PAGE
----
The reason I think this documentation is needed - and if the only way to get it is to force MS to produce it by fining the company billions of dollars, then by $DIETY that's the way it has to be, and it's then by MS's choice - is that MS with its virtual monopoly (or oligopoly) is in the unfortunate situation it simply must do this.

    But let's take a step back and look at the bigger picture. ALL other communication protocols with mass-acceptance are 100% specified. IP? Check. TCP, UDP, ICMP, IGMP, ...? Check. NFS? Check. SMTP, UUCP, POP3, IMAP, HTTP, IRC, ...? I simply can't come to think of _any_ major communications protocol not publically specified, except for the obvious: SMB and all the RPC interfaces required to properly use it/them (without crashing the MS servers - but that's another discussion).

    This complete lack of correct specifications has hurt Microsoft, but more importantly it has hurt users in the millions. One can say a lot of things about "Microsoft opening up with CIFS" in 1997 or whenever it was, but I believe "running like a bat out of hell out of there" nicely sums up my observation after dumping the incomplete "documentation" on the MS FTP servers.

    Heck, Larry, you yourself had a post not too long ago how this hurts MS in that NAS-servers had an "issue" due to SAMBA not having access to correct documentation, why Longhorn might have to do some messy stuff to get that "fast"/"batch path" of FindNextFile (IIRC). If such an obvious display is not enough proof of how this hurts even Microsoft itself, and again not to mention millions of customers...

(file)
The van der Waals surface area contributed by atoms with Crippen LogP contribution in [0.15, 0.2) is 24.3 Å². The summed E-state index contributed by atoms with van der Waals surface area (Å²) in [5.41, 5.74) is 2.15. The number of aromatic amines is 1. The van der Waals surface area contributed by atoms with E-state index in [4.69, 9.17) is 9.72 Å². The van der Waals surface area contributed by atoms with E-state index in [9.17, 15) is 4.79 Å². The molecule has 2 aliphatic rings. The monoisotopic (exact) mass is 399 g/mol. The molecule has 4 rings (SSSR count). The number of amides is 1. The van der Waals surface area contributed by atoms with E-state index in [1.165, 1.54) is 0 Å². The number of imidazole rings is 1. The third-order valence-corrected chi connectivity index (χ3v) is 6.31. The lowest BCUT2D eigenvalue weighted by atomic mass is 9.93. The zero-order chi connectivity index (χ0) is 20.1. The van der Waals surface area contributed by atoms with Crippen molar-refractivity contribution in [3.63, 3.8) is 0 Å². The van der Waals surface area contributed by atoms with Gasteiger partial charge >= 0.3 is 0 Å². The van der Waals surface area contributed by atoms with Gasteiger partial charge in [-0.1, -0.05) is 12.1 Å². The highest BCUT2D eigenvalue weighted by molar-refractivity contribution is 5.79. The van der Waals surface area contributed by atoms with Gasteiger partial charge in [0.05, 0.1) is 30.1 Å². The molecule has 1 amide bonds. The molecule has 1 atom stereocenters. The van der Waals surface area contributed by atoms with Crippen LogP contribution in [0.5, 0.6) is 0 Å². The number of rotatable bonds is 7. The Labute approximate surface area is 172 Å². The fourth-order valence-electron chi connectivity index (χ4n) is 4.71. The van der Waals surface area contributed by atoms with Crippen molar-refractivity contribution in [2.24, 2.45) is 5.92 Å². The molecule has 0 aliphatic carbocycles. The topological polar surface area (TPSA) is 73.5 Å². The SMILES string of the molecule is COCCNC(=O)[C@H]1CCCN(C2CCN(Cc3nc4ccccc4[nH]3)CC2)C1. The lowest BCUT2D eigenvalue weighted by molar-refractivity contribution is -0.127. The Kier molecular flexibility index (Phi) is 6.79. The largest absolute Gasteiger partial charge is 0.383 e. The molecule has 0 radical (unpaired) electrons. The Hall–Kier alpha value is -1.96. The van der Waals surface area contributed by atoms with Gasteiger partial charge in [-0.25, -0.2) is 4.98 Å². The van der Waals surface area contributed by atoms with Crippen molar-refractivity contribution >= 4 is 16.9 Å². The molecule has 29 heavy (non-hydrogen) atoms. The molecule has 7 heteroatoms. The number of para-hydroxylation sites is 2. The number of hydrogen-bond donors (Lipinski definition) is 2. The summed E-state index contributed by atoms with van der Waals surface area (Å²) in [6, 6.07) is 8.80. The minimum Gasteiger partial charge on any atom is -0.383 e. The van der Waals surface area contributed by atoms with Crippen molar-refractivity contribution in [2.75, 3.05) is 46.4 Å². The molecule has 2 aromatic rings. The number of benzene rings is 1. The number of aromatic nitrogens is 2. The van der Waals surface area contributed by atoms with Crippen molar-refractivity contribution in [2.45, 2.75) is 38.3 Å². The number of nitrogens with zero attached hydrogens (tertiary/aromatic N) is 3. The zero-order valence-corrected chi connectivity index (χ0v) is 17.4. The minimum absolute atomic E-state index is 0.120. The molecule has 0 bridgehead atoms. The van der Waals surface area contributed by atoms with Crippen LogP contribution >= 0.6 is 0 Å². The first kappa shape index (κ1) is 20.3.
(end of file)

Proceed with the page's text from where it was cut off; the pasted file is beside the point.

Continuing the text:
• "some of those people have been working 16 hours a day, 7 days a week for months and months on this stuff."

    That is a really, really bad idea. It reminds me too much of when I worked at Adobe and we would be in the "death march" for nearly a YEAR before an Acrobat release.

    Nobody could ever pay me enough to go back to that again.
  • Michael, I spent 3 years being 3 months away from shipping NT 3.1.  I really do know how that feels, and it SUCKS.

    Mike, I know from hard experience that you CAN'T write an interoperable POP3 server by following the POP3 RFC (most clients don't bother to follow the specification).  The same is true for SMTP (for example, as far as I know, the MX resolution logic isn't correctly documented anywhere, except for the code that originally implemented it).  The Exchange 5.5 IMAP server had at least a half a dozen tweaks to work around interoperability problems in various clients caused by subtle inconsistancies in the protocol specification.

    Even after 8 years of trying, there's no standards track NNTP specification (usenet).  The only specification is RFC977, and that is horribly out of date.

    So yes, there are many INTERNET protocols that are standardized.  But there are many others that either are not, or have significant interoperability issues.

    That's the last I'll say on the subject.
  • Larry, I appreciate you want to try to stay out of it. Still, those were just some minor examples, and the crescendo was with SMB, and you yourself noting a few entries back that "Uhhh, dudes, we've got an SMB problem".